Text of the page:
In the midst of the tightest division race in the majors at the All-Star break, the Orioles have still endured their share of disappointing performers during a 51-36 start.
While plenty has gone smoothly for the first-place club, several players have turned in underwhelming performances in comparison to their expectations for the 2016 season. Those shortcomings make it more impressive that Baltimore has been able to excel in the competitive American League East.
After examining the biggest surprises of the first half earlier this week, below are my five biggest individual disappointments:
Dubious mention: Kevin Gausman, T.J. McFarland, Brian Matusz, Tyler Wilson, J.J. Hardy
5. Darren O’Day
The 2015 All-Star reliever’s inclusion on this list is obviously much more about his extended absence than his performance as his hamstring injury has put great strain on a bullpen trying to compensate for one of the worst starting rotations in the majors.
It also came after the Orioles invested a four-year, $31 million contract in O’Day this past offseason, but the club should feel good about the right-hander’s track record in coming back to contribute in meaningful ways in the second half.
Injury aside, O’Day would likely be the first to tell you that he wasn’t pitching at his best despite a respectable 3.15 ERA in 20 innings of work through June 1. His five home runs allowed are still the most surrendered by any Baltimore reliever this season and match his total in 65 1/3 innings last year. His walk rate of 4.1 per nine innings is also the worst of his career and substantially higher than the 2.1 per nine he averaged over his first four seasons with the Orioles.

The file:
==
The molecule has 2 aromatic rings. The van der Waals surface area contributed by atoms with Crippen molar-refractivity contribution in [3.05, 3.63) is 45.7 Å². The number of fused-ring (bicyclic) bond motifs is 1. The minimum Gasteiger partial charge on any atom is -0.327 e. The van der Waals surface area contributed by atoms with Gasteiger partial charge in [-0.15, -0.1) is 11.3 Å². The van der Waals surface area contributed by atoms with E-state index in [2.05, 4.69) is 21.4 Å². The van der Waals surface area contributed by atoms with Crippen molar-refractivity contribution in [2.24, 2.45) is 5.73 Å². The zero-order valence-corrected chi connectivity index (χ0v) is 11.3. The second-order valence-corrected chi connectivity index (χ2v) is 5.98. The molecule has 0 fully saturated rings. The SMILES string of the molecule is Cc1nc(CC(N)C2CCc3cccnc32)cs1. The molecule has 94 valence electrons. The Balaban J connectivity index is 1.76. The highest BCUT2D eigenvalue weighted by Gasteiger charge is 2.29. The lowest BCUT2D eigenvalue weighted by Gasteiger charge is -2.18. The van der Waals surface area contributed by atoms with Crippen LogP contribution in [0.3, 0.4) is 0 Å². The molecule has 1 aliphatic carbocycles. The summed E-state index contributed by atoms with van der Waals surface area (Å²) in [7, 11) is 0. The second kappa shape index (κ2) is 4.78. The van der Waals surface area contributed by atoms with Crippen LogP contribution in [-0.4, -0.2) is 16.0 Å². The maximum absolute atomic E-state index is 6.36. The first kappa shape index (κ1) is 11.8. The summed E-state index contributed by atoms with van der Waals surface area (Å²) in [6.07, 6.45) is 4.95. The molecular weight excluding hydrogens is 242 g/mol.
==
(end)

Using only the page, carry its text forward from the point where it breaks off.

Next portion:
It remains unclear exactly when O’Day will be ready to be activated, but manager Buck Showalter is itching to have the backbone of his bullpen back in the mix.
4. Caleb Joseph
It almost feels cruel to include the backup catcher on this list after his gruesome testicular injury suffered on Memorial Day that required surgery and sidelined him for a month, but failing to collect a single RBI in 81 plate appearances can’t be ignored.
There was a fair argument this winter that the Orioles would have been better off not extending a qualifying offer to Matt Wieters and going with Joseph as the starting catcher at a fraction of the cost, but the latter has batted .160 with only two extra-base hits and a .409 on-base plus slugging percentage. In his defense, Joseph hasn’t received nearly as much playing time as he did last season when he posted an acceptable .693 OPS with 11 homers and 49 RBIs, but his struggles at the plate have been so extreme that you’d worry about an injury to Wieters at this point.
Joseph’s defense remains a clear strength and Wieters has had no perceived issues moving back to a heavier workload now being two years removed from Tommy John surgery, but the Orioles are likely going to need the understudy to get his bat going at some point in the second half.
3. Mike Wright
Perhaps it’s unfair to include a pitcher who had just 44 2/3 major league innings under his belt entering 2016, but the Orioles thought enough of Wright being in their rotation that they jettisoned veteran Miguel Gonzalez in an effort to save $4 million before the season.